For magic add Renee, a gas mask, and an awesome latex out fit and let her go for broke. She was totally awesome throughout the whole day, but this is the set I like the best. As usual the things I like the best are the ones that the pundits tend to pass on, but I am cool with that. Sometimes you just have to shoot your own space, your own ideas, and get the images you wanted to get.

I think a lot of photographers are just searching for commercial success, and taking images that they know will sell. Kids, sunsets, sun rises, nature, but there is something awesome about grit. Grit, dirt, the dark places we inhabit, also need to be explored. Subcultures are beautiful, and I am so profiting by the time I am spending learning from Patrick Andraste that this is getting to be more of the kind of photography I want to do. There is something awesome here, awesome in a beginners kind of way.

While I will be spending the next two months doing event photography over at Emerald City Comic Con, The Steampunk Ball, Sakuracon, Norwest Con, and other places, I need to revisit this style. In the mean time – enjoy Renee post apocalypse latex and gas mask.

 

Renee post apocalypse latex and gas mask

 

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798 Beijing China the Arts District

 

798 Beijing China the Arts District
798 Beijing China the Arts District Studio Space

If you ever get the chance to go to China, you have to visit 798. It is one of the most interesting places in modern China that any visitor can go see, because it is a community that has taken over an old munitions complex and turned it into an artists’ colony. This was the first place I really visited outside of the former Olympic Sports Complex, and it is well worth the taxi ride to get over there. It was literally across town, and a metropolis of 22 million people is pretty darn huge to cross. Taxi’s though a cheap and easy to find all you have to do is say 798 and most taxi drivers will know how to get you there. It was almost 40 RMB to get there or something like 6 or 7 dollars in total. The buses are hard to navigate; it is easier to take a taxi. Plan to spend the day there because you will run into some of the most amazing people in all of Beijing there.

There is all sorts of art, and galleries, and tucked away places there. It is a photographers dream to be hanging out there and seeing what there is to see. There are a lot of pocket art installations, some gigantic transformers, and some of the pudgy art that seems to be all the rage lately. Make sure you visit the art bus as well as seeing the industrial rehab of the area. The artists are putting their stamp on everything, and that includes the buildings. Over time as the population pressures in China demand that the territory be used for living space, it is worth checking out before it goes. There was already apartment complexes being built on the land, and as they build out more bus and drive the subway line in that direction, it will disappear.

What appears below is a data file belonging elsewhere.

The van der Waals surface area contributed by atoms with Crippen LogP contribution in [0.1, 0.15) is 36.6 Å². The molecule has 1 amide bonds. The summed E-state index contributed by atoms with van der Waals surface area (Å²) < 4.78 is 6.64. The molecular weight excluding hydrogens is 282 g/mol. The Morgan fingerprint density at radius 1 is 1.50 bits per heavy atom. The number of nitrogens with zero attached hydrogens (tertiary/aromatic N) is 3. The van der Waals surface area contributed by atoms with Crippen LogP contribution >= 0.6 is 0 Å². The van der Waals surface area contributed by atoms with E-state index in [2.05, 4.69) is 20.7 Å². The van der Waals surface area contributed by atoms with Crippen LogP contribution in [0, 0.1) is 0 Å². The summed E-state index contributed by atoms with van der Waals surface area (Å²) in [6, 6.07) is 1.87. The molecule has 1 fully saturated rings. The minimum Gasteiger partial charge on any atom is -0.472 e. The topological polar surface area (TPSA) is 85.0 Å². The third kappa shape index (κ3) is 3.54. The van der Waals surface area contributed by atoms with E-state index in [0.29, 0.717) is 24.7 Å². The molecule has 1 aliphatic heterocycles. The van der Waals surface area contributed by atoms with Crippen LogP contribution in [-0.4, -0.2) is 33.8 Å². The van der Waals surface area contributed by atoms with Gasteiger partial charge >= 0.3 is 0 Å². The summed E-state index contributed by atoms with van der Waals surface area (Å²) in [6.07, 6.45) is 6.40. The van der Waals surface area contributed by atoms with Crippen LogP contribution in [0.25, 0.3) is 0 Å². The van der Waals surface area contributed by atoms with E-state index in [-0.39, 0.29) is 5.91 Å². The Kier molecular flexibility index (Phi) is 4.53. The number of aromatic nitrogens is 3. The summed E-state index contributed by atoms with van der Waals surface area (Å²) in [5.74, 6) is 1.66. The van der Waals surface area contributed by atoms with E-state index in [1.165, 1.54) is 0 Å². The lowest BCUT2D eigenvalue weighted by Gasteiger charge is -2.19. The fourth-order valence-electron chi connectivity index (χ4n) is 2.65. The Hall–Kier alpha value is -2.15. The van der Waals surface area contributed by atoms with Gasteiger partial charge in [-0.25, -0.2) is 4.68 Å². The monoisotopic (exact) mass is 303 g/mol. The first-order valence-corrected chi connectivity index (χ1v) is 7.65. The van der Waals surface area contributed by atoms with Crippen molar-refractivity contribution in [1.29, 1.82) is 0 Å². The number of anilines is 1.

China is always growing and always something interesting to see. The city of Beijing is always changing, so if you get the chance to go, do it. I spent a month in China and I can say I had a blast seeing all the things you can see in the city.

 

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Blue Sky Beijing China – The Forbidden City

Blue Sky Beijing China - The Forbidden City
Blue Sky Beijing China – The Forbidden City

Blue Sky Beijing China – The Forbidden City

I don’t know if you have been to China ever, but in the month that I was there I only saw blue sky on two of the days I was there. But when the sky is blue in Beijing you can capture some of the most amazing images of the city and the special places that are there. I deliberately frosted this picture to have an older ektachrome look and feel to it, thousands of people over the years sat through millions of slide shows, and ektachrome was the way that it went. Sometimes you have to bring a little old fashioned into this.
This shot is from the North West side of the Forbidden City, where you can see some of the details of the moat that surrounds about 80% of the entire place. There are little streams like the Serpentine that connect the major moat on the North quadrant of the Forbidden City.
In all this is an amazing place to go visit and see what they have going on. When I went it was summer time, and it was overly hot, but one trick to surviving is when you purchase water from a vendor make sure it has been freshly frozen. You can drink what is there, but then you have this huge ice cube you can put on your neck when you get over heated. And watch for the umbrellas. I am 5’11’’ and I was always getting poked in the neck, as many Chinese women were running around with umbrellas to keep the sun off of them.
I am so looking forward to going back there this summer.